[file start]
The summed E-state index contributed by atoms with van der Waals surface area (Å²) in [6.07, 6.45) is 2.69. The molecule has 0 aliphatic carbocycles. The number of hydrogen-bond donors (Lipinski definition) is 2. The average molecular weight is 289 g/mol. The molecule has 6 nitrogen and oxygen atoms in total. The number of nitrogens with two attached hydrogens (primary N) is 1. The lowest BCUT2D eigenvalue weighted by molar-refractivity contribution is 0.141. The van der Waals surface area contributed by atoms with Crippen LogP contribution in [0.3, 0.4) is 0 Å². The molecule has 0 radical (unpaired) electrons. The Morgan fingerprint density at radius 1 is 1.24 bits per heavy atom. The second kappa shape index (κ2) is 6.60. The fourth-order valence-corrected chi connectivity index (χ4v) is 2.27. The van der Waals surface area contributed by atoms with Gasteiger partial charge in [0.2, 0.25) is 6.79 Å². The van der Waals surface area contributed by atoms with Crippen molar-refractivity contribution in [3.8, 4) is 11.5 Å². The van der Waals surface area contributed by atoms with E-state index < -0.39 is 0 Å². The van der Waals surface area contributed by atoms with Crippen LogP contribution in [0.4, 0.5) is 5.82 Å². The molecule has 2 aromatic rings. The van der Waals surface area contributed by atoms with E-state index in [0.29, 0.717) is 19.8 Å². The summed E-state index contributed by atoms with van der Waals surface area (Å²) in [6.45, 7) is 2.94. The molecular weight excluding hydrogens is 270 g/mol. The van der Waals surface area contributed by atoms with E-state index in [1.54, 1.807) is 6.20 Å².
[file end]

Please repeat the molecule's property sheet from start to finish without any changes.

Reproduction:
The summed E-state index contributed by atoms with van der Waals surface area (Å²) in [6.07, 6.45) is 2.69. The molecule has 0 aliphatic carbocycles. The number of hydrogen-bond donors (Lipinski definition) is 2. The average molecular weight is 289 g/mol. The molecule has 6 nitrogen and oxygen atoms in total. The number of nitrogens with two attached hydrogens (primary N) is 1. The lowest BCUT2D eigenvalue weighted by molar-refractivity contribution is 0.141. The van der Waals surface area contributed by atoms with Crippen LogP contribution in [0.3, 0.4) is 0 Å². The molecule has 0 radical (unpaired) electrons. The Morgan fingerprint density at radius 1 is 1.24 bits per heavy atom. The second kappa shape index (κ2) is 6.60. The fourth-order valence-corrected chi connectivity index (χ4v) is 2.27. The van der Waals surface area contributed by atoms with Gasteiger partial charge in [0.2, 0.25) is 6.79 Å². The van der Waals surface area contributed by atoms with Crippen molar-refractivity contribution in [3.8, 4) is 11.5 Å². The van der Waals surface area contributed by atoms with E-state index < -0.39 is 0 Å². The van der Waals surface area contributed by atoms with Crippen LogP contribution in [0.4, 0.5) is 5.82 Å². The molecule has 2 aromatic rings. The van der Waals surface area contributed by atoms with E-state index in [0.29, 0.717) is 19.8 Å². The summed E-state index contributed by atoms with van der Waals surface area (Å²) in [6.45, 7) is 2.94. The molecular weight excluding hydrogens is 270 g/mol. The van der Waals surface area contributed by atoms with E-state index in [1.54, 1.807) is 6.20 Å².